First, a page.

The tragic death of Beau Biden inevitably raises questions about suffering and the nature of God. Is Joe Biden cursed? No — and neither are you when bad things happen to you or your family.
Joe Biden’s “curse”
There are no words to describe the kind of pain the Biden family is feeling as they prepare to bury the vice president’s 46-year-old son, Beau, on Saturday.
A husband, father, veteran and former Delaware Attorney General, Beau was in the prime of his life. That’s one of the things that makes his death so difficult to accept.
But this isn’t the first time tragedy has struck Joe Biden’s family:
- In 1972, when Beau was just three years old, he and his brother survived a car crash that killed his mother and sister as they drove home from buying a Christmas tree.
- In 1988, Joe Biden nearly died of a brain aneurysm. Doctors gave him a 35% chance of surviving surgery and an even smaller chance of living a normal life.
- in 2010, Beau suffered a mild stroke and in 2013, he was diagnosed with brain cancer, the disease that ultimately took his life.
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Bad things happen to all of us. But the bad things that have happened to the Biden family seem particularly tragic. Losing a spouse is difficult. Losing a spouse and a child is almost inconceivable.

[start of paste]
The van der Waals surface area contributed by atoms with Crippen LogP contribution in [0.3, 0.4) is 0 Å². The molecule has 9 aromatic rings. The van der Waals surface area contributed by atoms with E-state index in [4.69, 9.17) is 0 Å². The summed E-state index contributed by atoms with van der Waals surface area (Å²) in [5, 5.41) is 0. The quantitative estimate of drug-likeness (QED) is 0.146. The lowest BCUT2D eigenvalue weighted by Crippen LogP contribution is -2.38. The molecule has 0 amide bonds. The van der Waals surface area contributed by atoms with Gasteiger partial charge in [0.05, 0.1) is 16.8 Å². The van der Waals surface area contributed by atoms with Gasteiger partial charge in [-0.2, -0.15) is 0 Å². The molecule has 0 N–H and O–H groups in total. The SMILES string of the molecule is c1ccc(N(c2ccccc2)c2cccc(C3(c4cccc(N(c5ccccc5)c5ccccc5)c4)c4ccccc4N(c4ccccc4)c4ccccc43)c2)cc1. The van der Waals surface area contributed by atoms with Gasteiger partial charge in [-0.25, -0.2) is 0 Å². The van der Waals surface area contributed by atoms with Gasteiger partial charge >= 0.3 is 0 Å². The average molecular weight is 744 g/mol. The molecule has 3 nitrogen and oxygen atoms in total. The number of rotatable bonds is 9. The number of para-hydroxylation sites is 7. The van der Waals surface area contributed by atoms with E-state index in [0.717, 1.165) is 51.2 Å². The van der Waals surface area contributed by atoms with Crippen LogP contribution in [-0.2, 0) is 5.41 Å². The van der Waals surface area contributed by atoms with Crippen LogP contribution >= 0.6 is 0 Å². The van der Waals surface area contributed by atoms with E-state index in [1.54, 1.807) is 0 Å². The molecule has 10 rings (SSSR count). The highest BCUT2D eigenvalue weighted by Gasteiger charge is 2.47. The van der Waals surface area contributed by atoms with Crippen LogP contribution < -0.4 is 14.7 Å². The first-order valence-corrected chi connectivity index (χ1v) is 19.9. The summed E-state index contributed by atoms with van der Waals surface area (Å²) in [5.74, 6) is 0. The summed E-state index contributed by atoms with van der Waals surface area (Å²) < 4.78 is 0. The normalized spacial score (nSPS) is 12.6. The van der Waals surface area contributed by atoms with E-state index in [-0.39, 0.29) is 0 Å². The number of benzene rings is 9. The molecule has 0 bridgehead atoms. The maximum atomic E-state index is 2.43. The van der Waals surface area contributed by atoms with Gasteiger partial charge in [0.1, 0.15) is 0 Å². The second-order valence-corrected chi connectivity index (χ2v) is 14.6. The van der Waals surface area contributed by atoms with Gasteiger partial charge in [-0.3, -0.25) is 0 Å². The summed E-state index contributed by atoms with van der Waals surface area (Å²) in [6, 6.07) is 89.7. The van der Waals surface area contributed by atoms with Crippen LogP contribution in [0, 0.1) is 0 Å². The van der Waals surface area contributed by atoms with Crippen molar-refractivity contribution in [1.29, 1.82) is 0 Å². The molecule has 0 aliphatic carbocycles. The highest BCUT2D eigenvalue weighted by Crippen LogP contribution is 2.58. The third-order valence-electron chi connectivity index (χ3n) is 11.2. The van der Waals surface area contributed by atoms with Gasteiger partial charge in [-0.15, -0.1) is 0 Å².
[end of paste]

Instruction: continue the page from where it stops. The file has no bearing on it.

But losing a spouse and two children? It has to make you wonder whether you’re cursed.
Jesus changes the way we experience tragedy
In our twisted logic, it’s comforting to think that Joe Biden is cursed. If nothing else, Joe Biden’s curse would explain why these tragedies keep happening to his family. And that means we’re safe because God hasn’t cursed us.
As rationalizations go, it’s neat. It’s tidy. And it’s totally wrong.
In Luke 13, we read:
There were some present who told him (Jesus) about the Galileans whose blood Pilate had mingled with their sacrifices. He asked them, “Do you think that because these Galileans suffered in this way they were worse sinners than all other Galileans? No, I tell you,” … Or those eighteen who were killed when the tower of Siloam fell on them—do you think that they were worse offenders than all the others living in Jerusalem? No …”
In Jesus’ universe, asking why God lets tragedies happen and blaming God for suffering are losing propositions. And the attribution of tragedies and suffering to sin or the victim’s own actions is just as ignorant.
Jesus is God brought near in our suffering.
He understands our suffering because he’s endured it himself. Instead of orchestrating our demise, Jesus is the practical expression of a God of love, a God who grieves and mourns alongside us.
When we realize that in Jesus, God is a co-participant in our suffering, it transforms our worldview. It becomes more difficult to assign blame to the poor and the marginalized and the hurting because we know that Jesus suffers and struggles and grieves with them.
God hasn’t cursed Joe Biden. Jesus grieves and mourns with the vice president and his family.
And so do we.